AYSO/Fox Sports deal turns youth soccer players into billboards

By: David Monahan

Parents are fighting back against the encroachment of corporate advertising into a national youth soccer league: the logo for Fox Sports 1 has crept right onto the front of their children’s jerseys!

AYSO, the oldest youth soccer program in the country, has entered into a five-year sponsorship deal with Fox Sports. Thousands of children playing in AYSO programs across the country are now walking, running, and kicking billboards. Their jerseys bear the AYSO crest on the left, and equally conspicuous is the Fox Sports 1 logo on the right. When you visit the AYSO website and see how prominent the Fox logo is in several photos of kids playing soccer, you get the feeling that AYSO has turned them into models in an ad campaign.

AYSO’s new uniform specifications, governing all players nationwide, say the Fox Sports 1 logo must appear on every jersey. Even leagues using older jerseys must request Fox Sports 1 patches to add. And AYSO says the jerseys may not bear the names of players, teams, or leagues. In other words: don’t add anything that will take attention away from the important Fox Sports 1 advertisement. 

As reported in the New York Times, parents in Brooklyn, New York, have voiced their opposition to AYSO leadership. They say they had no advance notice that this corporate logo would be added to their kids’ jerseys, and no opportunity to decline.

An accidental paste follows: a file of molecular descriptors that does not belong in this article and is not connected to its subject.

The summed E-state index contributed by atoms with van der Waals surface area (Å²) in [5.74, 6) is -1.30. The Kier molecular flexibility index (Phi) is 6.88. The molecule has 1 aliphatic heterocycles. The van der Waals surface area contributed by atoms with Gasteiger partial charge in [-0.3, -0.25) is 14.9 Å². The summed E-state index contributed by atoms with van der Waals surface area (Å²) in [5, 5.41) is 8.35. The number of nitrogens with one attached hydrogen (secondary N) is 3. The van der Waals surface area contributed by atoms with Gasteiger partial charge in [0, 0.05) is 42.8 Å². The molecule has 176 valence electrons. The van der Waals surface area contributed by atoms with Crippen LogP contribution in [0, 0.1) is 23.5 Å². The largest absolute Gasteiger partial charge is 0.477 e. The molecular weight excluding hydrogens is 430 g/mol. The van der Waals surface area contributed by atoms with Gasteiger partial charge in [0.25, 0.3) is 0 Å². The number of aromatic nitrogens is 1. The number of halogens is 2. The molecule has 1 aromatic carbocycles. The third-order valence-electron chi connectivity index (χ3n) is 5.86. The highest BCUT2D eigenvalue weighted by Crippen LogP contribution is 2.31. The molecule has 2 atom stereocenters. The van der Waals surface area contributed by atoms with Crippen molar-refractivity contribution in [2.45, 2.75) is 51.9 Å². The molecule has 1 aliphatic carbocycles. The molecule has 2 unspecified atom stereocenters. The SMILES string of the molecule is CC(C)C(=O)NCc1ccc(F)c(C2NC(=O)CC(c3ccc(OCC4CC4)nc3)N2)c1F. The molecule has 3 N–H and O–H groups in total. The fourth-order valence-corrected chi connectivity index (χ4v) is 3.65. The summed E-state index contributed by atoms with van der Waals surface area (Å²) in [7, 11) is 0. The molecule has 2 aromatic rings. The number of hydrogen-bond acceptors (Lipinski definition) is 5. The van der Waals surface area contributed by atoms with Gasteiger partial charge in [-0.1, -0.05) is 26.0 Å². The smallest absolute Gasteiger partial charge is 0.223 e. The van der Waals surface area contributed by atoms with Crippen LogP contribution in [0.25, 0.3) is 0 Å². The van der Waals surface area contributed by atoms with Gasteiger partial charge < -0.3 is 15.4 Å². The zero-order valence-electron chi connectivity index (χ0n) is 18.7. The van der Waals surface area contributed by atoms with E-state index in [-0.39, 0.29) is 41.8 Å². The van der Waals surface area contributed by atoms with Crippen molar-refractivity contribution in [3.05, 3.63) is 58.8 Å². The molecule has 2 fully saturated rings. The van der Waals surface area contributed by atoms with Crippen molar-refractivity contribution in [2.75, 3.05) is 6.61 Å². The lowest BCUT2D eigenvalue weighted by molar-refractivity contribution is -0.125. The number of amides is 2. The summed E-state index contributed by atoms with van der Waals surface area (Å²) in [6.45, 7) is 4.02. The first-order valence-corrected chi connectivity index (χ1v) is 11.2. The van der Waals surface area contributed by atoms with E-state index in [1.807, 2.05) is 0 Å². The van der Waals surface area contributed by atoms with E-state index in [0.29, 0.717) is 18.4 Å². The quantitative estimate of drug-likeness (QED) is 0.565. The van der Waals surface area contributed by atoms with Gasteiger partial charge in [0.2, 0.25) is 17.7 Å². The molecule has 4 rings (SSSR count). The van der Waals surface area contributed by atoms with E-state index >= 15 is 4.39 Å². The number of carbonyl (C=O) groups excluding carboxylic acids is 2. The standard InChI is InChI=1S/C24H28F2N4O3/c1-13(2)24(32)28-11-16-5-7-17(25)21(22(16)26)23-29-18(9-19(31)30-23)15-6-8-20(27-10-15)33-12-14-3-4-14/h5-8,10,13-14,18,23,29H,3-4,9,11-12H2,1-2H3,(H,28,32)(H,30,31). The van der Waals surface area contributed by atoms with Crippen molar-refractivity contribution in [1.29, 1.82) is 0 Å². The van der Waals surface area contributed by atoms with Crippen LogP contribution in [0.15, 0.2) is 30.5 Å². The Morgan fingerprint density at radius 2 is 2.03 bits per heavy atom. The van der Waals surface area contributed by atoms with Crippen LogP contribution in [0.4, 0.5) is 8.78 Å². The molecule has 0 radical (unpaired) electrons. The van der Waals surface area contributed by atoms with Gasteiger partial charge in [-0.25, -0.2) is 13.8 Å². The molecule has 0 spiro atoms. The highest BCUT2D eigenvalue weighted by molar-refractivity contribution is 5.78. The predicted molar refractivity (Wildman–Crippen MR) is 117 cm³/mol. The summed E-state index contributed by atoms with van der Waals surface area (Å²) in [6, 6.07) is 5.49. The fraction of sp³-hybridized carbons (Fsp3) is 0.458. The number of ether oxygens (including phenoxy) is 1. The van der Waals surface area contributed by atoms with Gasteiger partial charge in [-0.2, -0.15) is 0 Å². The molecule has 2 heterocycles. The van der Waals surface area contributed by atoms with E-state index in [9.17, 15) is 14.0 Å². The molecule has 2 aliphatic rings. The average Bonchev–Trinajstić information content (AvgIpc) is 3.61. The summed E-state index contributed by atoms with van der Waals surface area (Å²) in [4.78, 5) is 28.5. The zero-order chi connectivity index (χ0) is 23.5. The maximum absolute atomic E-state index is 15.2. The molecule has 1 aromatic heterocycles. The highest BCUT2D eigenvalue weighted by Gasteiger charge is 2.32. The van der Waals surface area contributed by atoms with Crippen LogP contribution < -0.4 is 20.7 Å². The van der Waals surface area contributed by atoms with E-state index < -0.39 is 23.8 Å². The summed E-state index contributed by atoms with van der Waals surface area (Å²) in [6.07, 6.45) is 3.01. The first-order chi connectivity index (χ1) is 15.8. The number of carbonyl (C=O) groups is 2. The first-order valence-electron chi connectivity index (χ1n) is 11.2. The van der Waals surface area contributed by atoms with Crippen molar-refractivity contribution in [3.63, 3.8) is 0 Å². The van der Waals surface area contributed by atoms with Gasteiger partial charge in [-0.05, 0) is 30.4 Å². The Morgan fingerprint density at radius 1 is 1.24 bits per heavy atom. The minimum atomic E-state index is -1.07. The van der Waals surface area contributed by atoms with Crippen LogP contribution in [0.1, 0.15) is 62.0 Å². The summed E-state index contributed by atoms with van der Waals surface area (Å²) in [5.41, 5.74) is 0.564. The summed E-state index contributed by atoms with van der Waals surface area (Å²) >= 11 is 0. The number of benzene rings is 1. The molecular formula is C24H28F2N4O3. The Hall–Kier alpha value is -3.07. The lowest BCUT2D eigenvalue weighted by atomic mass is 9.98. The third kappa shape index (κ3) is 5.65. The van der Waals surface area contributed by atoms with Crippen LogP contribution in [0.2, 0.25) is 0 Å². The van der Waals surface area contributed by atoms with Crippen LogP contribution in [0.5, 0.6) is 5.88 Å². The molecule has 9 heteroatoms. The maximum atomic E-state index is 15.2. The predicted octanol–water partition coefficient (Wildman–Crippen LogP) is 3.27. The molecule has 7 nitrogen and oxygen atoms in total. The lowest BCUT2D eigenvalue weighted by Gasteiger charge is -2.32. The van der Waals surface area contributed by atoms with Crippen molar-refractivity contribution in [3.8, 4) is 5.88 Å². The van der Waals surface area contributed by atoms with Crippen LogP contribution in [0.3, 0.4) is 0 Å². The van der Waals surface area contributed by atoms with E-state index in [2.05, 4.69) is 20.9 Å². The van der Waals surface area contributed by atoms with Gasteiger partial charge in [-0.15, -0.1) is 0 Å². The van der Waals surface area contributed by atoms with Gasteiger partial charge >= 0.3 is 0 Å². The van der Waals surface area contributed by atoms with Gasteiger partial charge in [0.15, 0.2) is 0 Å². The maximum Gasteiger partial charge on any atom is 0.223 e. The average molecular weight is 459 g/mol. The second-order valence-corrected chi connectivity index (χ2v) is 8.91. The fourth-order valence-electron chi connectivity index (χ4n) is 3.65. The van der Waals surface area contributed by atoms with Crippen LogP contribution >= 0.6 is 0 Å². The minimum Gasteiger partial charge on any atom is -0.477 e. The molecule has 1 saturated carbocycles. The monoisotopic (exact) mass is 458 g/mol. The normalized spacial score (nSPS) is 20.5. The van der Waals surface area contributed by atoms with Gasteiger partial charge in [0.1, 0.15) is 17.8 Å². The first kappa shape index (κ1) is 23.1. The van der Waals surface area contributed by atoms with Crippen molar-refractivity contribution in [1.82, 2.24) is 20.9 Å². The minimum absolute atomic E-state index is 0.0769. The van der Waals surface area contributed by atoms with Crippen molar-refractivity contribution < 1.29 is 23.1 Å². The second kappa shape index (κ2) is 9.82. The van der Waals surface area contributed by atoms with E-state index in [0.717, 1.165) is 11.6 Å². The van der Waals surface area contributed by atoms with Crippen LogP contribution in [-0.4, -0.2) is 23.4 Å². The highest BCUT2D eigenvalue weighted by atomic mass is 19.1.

While it’s true that local businesses have long sponsored sports teams, forcing children nationwide to prominently display a logo for a multi-national corporation on their soccer jerseys is a disturbing escalation. Fox Sports has no presence in the community and shows no actual support for the local teams or families. The local organizations had no say in whether to accept this sponsor and don’t reap any benefits like improved facilities or lower fees, things typically cited as reasons for accepting sponsorship. So what’s in it for the kids? 

“Jersey sponsors are part of the global soccer sphere,” AYSO’s chief marketing officer, Lynn Berling-Manuel, said in a statement released by Fox when the partnership was announced. “It’s the same way viewers can see sponsored jerseys when they watch the biggest teams in the world play on Fox Sports 1, and we are excited about this sponsorship bringing an unparalleled level of sports and soccer credibility to AYSO and its nearly 900 community soccer programs.” Adopting the crass commercialism of professional sports leagues equals credibility? Wow. What’s next? Should we encourage Little League baseball players to use chewing tobacco to make their programs more “credible?” 

If Fox Sports wanted to donate to youth soccer, why did they require a quid pro quo of Fox advertising on uniforms? The network will benefit from a thriving AYSO, since more children playing soccer means more soccer viewers in the future. Isn’t that enough of a return for Fox on their “investment” in youth soccer?

The Brooklyn parents tell us they are ordering team patches, which they will place over the Fox Sports 1 logo. We applaud their determination to not have their children participate in corporate marketing. 

Let’s speak out now so that other companies don’t pick up on this bad idea. Please contact AYSO and Fox Sports to help get the message across: corporate advertising has no place on our children’s athletic uniforms!